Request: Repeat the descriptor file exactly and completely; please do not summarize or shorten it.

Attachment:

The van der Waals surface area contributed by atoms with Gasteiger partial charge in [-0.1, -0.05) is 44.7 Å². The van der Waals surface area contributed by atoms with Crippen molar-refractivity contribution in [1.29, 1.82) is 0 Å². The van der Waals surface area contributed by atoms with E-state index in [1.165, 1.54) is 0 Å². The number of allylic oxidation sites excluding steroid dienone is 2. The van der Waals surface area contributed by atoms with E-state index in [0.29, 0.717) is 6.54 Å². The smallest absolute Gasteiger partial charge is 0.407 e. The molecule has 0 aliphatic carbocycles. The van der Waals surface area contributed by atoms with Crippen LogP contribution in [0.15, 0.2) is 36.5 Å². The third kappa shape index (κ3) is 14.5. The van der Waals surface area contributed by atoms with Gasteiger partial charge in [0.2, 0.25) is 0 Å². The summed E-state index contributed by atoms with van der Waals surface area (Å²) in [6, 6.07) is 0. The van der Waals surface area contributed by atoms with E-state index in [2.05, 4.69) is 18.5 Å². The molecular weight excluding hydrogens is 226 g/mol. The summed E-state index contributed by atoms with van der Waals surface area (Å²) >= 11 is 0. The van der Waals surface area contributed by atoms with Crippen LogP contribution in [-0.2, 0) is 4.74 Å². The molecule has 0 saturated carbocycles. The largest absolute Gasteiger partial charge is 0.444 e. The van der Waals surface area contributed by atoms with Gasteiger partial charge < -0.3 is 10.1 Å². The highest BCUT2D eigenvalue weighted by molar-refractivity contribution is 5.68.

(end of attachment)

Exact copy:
The van der Waals surface area contributed by atoms with Gasteiger partial charge in [-0.1, -0.05) is 44.7 Å². The van der Waals surface area contributed by atoms with Crippen molar-refractivity contribution in [1.29, 1.82) is 0 Å². The van der Waals surface area contributed by atoms with E-state index in [1.165, 1.54) is 0 Å². The number of allylic oxidation sites excluding steroid dienone is 2. The van der Waals surface area contributed by atoms with E-state index in [0.29, 0.717) is 6.54 Å². The smallest absolute Gasteiger partial charge is 0.407 e. The molecule has 0 aliphatic carbocycles. The van der Waals surface area contributed by atoms with Crippen LogP contribution in [0.15, 0.2) is 36.5 Å². The third kappa shape index (κ3) is 14.5. The van der Waals surface area contributed by atoms with Gasteiger partial charge in [0.2, 0.25) is 0 Å². The summed E-state index contributed by atoms with van der Waals surface area (Å²) in [6, 6.07) is 0. The van der Waals surface area contributed by atoms with E-state index in [2.05, 4.69) is 18.5 Å². The molecular weight excluding hydrogens is 226 g/mol. The summed E-state index contributed by atoms with van der Waals surface area (Å²) >= 11 is 0. The van der Waals surface area contributed by atoms with Crippen LogP contribution in [-0.2, 0) is 4.74 Å². The molecule has 0 saturated carbocycles. The largest absolute Gasteiger partial charge is 0.444 e. The van der Waals surface area contributed by atoms with Gasteiger partial charge < -0.3 is 10.1 Å². The highest BCUT2D eigenvalue weighted by molar-refractivity contribution is 5.68.